Proofreading Service - Pain in the English
Proofreading Service - Pain in the English

Your Pain Is Our Pleasure

24-Hour Proofreading Service—We proofread your Google Docs or Microsoft Word files. We hate grammatical errors with passion. Learn More

Proofreading Service - Pain in the English
Proofreading Service - Pain in the English

Your Pain Is Our Pleasure

24-Hour Proofreading Service—We proofread your Google Docs or Microsoft Word files. We hate grammatical errors with passion. Learn More

Username

angiesgirl

Member Since

May 23, 2012

Total number of comments

2

Total number of votes received

2

Bio

Latest Comments

Pled versus pleaded

  • May 23, 2012, 11:33am

It's true that some people will try to sound more intelligent by attempting to be verbose. This can cause quite a distraction during conversation. I believe, by simply altering the sentence slightly, that a distraction can be avoided, and no one will then be left to argue over the usage. I think a good question would be: at what point do we slip from common sense into laziness? A few extra syllables, in a good-natured attempt to avoid confusion, argument, and distraction, couldn't be too much for anyone to handle, surely. I prefer a simple conversation also, but I don't like a lazy one. There is something to be said for grammar etiquette, and the fact remains that in my sentence, at least I will have the comfort of knowing that no one could be offended, and no one will later be debating over my usage instead of my topic.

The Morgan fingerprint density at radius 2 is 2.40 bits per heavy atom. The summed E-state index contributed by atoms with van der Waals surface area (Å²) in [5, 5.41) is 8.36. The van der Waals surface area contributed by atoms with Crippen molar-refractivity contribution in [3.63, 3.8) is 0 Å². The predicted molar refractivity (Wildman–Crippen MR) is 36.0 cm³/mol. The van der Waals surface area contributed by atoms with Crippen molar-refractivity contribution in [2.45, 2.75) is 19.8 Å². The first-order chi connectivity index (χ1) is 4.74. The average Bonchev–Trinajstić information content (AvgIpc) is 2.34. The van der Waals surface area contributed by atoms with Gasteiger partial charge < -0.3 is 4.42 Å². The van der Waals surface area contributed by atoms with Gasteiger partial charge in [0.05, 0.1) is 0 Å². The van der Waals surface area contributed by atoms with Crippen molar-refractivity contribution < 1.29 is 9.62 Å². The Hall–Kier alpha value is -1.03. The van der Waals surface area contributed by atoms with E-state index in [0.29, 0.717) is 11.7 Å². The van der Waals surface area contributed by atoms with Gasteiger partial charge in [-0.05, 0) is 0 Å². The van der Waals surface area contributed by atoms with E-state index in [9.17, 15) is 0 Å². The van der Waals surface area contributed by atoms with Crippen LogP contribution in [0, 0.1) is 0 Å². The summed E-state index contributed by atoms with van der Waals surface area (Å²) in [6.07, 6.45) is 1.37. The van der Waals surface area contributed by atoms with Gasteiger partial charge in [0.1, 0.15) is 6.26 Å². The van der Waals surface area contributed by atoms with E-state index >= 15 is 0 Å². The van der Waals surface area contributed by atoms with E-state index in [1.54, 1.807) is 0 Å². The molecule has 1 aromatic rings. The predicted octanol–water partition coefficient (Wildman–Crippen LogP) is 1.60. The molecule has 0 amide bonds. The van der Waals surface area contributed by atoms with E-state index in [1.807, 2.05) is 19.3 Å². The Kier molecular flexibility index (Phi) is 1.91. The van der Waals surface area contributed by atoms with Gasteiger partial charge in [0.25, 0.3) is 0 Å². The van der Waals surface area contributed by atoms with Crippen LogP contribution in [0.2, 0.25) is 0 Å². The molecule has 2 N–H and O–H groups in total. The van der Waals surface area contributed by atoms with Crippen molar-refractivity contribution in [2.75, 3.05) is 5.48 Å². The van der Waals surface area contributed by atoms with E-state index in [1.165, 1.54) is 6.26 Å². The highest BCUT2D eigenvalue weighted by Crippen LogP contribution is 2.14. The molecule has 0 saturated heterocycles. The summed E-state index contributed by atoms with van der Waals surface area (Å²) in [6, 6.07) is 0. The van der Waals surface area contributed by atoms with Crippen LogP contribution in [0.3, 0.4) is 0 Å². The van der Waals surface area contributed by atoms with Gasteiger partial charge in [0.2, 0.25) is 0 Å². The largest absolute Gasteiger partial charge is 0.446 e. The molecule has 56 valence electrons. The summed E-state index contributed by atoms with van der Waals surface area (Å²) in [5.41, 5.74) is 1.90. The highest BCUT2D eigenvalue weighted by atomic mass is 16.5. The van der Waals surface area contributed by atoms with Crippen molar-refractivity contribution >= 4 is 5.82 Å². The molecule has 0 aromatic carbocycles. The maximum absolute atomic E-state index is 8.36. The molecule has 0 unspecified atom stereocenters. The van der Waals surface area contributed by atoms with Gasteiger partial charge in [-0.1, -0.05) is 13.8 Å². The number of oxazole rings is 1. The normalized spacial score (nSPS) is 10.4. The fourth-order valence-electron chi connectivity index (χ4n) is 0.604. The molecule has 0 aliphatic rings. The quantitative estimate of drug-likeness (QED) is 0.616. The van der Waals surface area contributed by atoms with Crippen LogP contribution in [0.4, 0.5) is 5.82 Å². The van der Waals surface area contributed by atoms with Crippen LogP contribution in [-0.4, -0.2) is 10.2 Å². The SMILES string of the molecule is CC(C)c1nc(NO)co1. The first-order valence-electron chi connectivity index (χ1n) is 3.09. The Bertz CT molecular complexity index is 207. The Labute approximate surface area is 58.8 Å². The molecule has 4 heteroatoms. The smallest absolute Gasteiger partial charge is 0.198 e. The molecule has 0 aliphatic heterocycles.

He pleaded guilty.
He pled guilty.
He entered a guilty plea.

At least I know mine is correct, without doubt or debate.

Pled versus pleaded

  • May 23, 2012, 10:11am

I am one of those people who tries to find another way to say something in lieu of sounding offensive or ignorant. This is especially true if I am unsure of the audience.

Therefore, I give you: HE ENTERED A GUILTY PLEA.

'nough said??